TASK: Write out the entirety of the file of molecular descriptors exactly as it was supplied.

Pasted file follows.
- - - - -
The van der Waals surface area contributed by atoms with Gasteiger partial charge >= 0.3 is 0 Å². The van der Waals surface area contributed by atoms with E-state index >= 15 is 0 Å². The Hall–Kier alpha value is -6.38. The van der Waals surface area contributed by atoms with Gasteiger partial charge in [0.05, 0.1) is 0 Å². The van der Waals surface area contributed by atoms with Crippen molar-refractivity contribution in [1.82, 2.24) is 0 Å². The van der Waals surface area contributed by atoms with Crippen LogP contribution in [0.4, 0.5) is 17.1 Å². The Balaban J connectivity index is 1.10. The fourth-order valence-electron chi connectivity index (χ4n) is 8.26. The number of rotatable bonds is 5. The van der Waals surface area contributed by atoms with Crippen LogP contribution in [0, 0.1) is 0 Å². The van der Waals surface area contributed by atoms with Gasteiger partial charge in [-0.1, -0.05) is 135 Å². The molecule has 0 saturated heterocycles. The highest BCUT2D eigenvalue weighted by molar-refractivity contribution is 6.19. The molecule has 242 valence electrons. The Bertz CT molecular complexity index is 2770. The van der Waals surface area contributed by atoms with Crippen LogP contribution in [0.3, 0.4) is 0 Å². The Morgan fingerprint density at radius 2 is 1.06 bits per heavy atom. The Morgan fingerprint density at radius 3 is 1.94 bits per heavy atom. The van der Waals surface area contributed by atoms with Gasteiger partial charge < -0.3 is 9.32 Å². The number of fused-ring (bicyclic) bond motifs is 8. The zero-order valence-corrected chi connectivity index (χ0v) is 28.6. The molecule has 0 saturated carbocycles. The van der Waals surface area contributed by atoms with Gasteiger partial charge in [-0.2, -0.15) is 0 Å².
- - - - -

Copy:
The van der Waals surface area contributed by atoms with Gasteiger partial charge >= 0.3 is 0 Å². The van der Waals surface area contributed by atoms with E-state index >= 15 is 0 Å². The Hall–Kier alpha value is -6.38. The van der Waals surface area contributed by atoms with Gasteiger partial charge in [0.05, 0.1) is 0 Å². The van der Waals surface area contributed by atoms with Crippen molar-refractivity contribution in [1.82, 2.24) is 0 Å². The van der Waals surface area contributed by atoms with Crippen LogP contribution in [0.4, 0.5) is 17.1 Å². The Balaban J connectivity index is 1.10. The fourth-order valence-electron chi connectivity index (χ4n) is 8.26. The number of rotatable bonds is 5. The van der Waals surface area contributed by atoms with Crippen LogP contribution in [0, 0.1) is 0 Å². The van der Waals surface area contributed by atoms with Gasteiger partial charge in [-0.1, -0.05) is 135 Å². The molecule has 0 saturated heterocycles. The highest BCUT2D eigenvalue weighted by molar-refractivity contribution is 6.19. The molecule has 242 valence electrons. The Bertz CT molecular complexity index is 2770. The van der Waals surface area contributed by atoms with Crippen LogP contribution in [0.3, 0.4) is 0 Å². The Morgan fingerprint density at radius 2 is 1.06 bits per heavy atom. The Morgan fingerprint density at radius 3 is 1.94 bits per heavy atom. The van der Waals surface area contributed by atoms with Gasteiger partial charge < -0.3 is 9.32 Å². The number of fused-ring (bicyclic) bond motifs is 8. The zero-order valence-corrected chi connectivity index (χ0v) is 28.6. The molecule has 0 saturated carbocycles. The van der Waals surface area contributed by atoms with Gasteiger partial charge in [-0.2, -0.15) is 0 Å².